Antibiotic Treatment for Lyme Persisters.


Here is new research on antibiotics that may be useful for treating Lyme "persisters" and biofilm disease.
Front Microbiol. 2016 Feb 10;7:62.
Eradication of Biofilm-Like Microcolony Structures of Borrelia burgdorferi by Daunomycin and Daptomycin but not Mitomycin C in Combination with Doxycycline and Cefuroxime.

Feng J1, Weitner M1, Shi W1, Zhang S1, Zhang Y1.


Lyme disease, caused by Borrelia burgdorferi, is the most common vector-borne disease in the United States and Europe. While the majority of Lyme disease patients can resolve their symptoms if treated promptly, 10-20% of patients suffer from prolonged symptoms called post-treatment Lyme disease syndrome (PTLDS). Although the cause for PTLDS is unclear, one possibility is the presence of bacterial persisters not effectively cleared by the current Lyme antibiotics. Recent studies identified several drug candidates including daptomycin, daunomycin, doxorubicin, and mitomycin C that had good activity against B. burgdorferi persisters. However, their relative activities against B. burgdorferi persisters have not been evaluated under the same conditions. In this study, we tested the anti-persister activities of these drugs against both 7-day and 15-day old stationary phase cultures ofB. burgdorferi individually as well as in combination with Lyme antibiotics doxycycline and cefuroxime (Ceftin). Our findings demonstrate daunomycin and daptomycin were more active than mitomycin C in single drug comparison at 10 and 20 μM, as well as in drug combinations with doxycycline and cefuroxime. In addition, daunomycin was more active than doxorubicin which correlated with their ability to stain and accumulate in B. burgdorferi. The two drug combination of doxycycline and cefuroxime was unable to eradicate biofilm-like microcolonies of B. burgdorferi persisters. However, the addition of either daunomycin or daptomycin to the doxycycline + cefuroxime combination completely eradicated the biofilm-like structures and produced no visible bacterial regrowth after 7 and 21 days, while the addition of doxorubicin was unable to prevent regrowth at either 7 or 21 day subculture. Mitomycin C in combination with doxycycline and cefuroxime caused no regrowth at 7 days but visible spirochetal regrowth occurred after 21 day subculture. Furthermore, we found that cefuroxime (Ceftin), the third commonly used and most active antibiotic to treat Lyme disease, could replace cefoperazone (a drug no longer available in the US) in the daptomycin + doxycycline combination with complete eradication of the biofilm-like structures as shown by lack of any regrowth in subcultures. Our findings may have implications for improved treatment of Lyme disease.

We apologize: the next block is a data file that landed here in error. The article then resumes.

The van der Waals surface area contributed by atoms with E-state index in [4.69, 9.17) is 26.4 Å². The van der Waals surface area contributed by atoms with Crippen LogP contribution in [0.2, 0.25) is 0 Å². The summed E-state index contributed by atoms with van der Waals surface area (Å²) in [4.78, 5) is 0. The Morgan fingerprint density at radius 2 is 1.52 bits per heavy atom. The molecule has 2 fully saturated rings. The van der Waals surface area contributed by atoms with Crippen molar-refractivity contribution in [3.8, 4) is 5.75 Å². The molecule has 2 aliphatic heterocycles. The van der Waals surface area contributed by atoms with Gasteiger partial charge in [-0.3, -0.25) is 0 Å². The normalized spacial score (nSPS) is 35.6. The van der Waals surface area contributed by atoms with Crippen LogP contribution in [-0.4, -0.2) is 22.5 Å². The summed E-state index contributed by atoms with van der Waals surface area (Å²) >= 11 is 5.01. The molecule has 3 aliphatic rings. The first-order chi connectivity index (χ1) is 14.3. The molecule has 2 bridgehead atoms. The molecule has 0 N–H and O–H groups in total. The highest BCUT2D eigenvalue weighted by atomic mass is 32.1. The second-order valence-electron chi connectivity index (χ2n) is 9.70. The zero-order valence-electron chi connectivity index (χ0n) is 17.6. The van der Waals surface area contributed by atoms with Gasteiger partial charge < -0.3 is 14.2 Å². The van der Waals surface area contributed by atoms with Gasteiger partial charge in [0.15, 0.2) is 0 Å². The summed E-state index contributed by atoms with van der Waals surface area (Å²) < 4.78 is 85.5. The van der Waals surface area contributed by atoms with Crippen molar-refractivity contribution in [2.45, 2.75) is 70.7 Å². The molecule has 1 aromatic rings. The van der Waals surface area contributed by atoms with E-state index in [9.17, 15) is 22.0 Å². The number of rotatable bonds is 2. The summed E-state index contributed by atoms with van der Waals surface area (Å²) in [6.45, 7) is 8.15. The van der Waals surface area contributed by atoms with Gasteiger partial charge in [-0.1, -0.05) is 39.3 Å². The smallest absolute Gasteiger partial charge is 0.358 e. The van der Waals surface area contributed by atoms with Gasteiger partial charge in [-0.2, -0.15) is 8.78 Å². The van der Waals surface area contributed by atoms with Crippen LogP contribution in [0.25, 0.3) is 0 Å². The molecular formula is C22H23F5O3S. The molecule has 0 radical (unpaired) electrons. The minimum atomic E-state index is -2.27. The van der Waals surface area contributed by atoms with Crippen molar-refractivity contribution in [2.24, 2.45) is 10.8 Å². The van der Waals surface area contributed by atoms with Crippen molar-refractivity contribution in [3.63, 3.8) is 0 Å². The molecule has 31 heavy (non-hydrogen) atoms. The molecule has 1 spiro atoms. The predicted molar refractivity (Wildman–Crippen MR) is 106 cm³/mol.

This is follow up research to earlier studies that suggest that in a certain number of people, Lyme bacteria evade antibiotic treatment and persist in the body, forming biofilms, that then become even more resistant to treatment. Therefore, using different antibiotic combinations may help to provide better treatment for those that suffer from Lyme persisters.

However, some researchers don't necessarily believe that persisters are an issue in Lyme.

This article in Scientific American discusses persisters and their potential role in Lyme disease.

Persisters are not antibiotic-resistant mutants; they are genetically identical to their vulnerable counterparts. Instead they are bacteria that have gone into a dormant state, ceasing the types of cellular activities that antibiotics typically thwart. Previous research has shown that when persisters of other bacterial species are removed from a bath of antibiotics, they begin to grow again. This fact prompted Lewis and his colleagues to try treating B. burgdorferi with antibiotics in pulsed doses—administering the drugs, stopping and then administering them again—to see if they could kill the persisters once they began to regrow. It worked, which suggests that if persisters are responsible for lasting infections in people, treating patients on and off with antibiotics could help. Lewis and his colleagues, as well as the Johns Hopkins scientists, are also exploring other treatment options, such as different drugs and drug combinations.
Not everyone agrees that persister cells play a role in Lyme's lingering symptoms. “There's been no evidence that this persister phenomenon has any relevance for animals or humans,” says Gary Wormser, chief of the division of infectious diseases at New York Medical College. First, he says, lab studies of B. burgdorferi cannot account for the potential effects of the body's immune system, which might be able to eliminate persisters once the brunt of the infection has cleared. Second, labs have yet to grow B. burgdorferi isolated from people treated with antibiotics, and that raises questions about whether the persisters are even viable and capable of making someone sick.


Well-Known Member
I've found some very effective biofilm busters. I rotate serapeptase and lumberkinanse. I also found some essential oils that I rotate on a daily basis by Nutrition Supreme. Also EDTA is supposed to help without creating a mast cell release. (I haven't tried it).

Timing of enzymes is essential with enzymes and either antibiotic and/or herbs use. You have to use them separately and give enzymes time to break down biofilms so antibiotics and herbals will work. I use my enzymes at night and all the other things in the mornings. It's working for me.

I'm also finding Curcurmin for herx pain and using coconut charcoal and D Earth to be essential for binding and toxin release.

I think my Chronic Lyme and possibly Protomyzoa Rehumatica go back to my childhood. And now with more recent mold exposure on top of an already existing type of mold/fungus has had me on a new journey. I'm starting to feel improvement.


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